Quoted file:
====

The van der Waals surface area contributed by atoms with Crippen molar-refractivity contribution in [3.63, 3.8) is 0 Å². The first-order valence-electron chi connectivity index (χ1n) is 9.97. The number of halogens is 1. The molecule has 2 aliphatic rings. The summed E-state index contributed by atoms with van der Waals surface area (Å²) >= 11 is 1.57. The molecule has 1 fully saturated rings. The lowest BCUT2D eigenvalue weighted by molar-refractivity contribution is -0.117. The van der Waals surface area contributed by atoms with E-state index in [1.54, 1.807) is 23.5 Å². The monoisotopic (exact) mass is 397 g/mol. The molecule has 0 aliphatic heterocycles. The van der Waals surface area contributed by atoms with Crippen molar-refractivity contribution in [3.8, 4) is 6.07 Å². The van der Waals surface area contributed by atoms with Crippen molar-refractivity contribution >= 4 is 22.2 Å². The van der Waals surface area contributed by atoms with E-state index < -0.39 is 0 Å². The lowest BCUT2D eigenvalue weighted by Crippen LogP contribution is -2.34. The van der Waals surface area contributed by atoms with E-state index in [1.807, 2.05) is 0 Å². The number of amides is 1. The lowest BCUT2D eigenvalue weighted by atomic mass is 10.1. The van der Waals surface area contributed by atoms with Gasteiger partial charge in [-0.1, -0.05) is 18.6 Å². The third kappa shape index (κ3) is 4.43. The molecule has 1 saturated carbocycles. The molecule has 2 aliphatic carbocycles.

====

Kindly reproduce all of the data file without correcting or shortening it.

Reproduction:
The van der Waals surface area contributed by atoms with Crippen molar-refractivity contribution in [3.63, 3.8) is 0 Å². The first-order valence-electron chi connectivity index (χ1n) is 9.97. The number of halogens is 1. The molecule has 2 aliphatic rings. The summed E-state index contributed by atoms with van der Waals surface area (Å²) >= 11 is 1.57. The molecule has 1 fully saturated rings. The lowest BCUT2D eigenvalue weighted by molar-refractivity contribution is -0.117. The van der Waals surface area contributed by atoms with E-state index in [1.54, 1.807) is 23.5 Å². The monoisotopic (exact) mass is 397 g/mol. The molecule has 0 aliphatic heterocycles. The van der Waals surface area contributed by atoms with Crippen molar-refractivity contribution in [3.8, 4) is 6.07 Å². The van der Waals surface area contributed by atoms with Crippen molar-refractivity contribution >= 4 is 22.2 Å². The van der Waals surface area contributed by atoms with E-state index < -0.39 is 0 Å². The lowest BCUT2D eigenvalue weighted by Crippen LogP contribution is -2.34. The van der Waals surface area contributed by atoms with E-state index in [1.807, 2.05) is 0 Å². The number of amides is 1. The lowest BCUT2D eigenvalue weighted by atomic mass is 10.1. The van der Waals surface area contributed by atoms with Gasteiger partial charge in [-0.1, -0.05) is 18.6 Å². The third kappa shape index (κ3) is 4.43. The molecule has 1 saturated carbocycles. The molecule has 2 aliphatic carbocycles.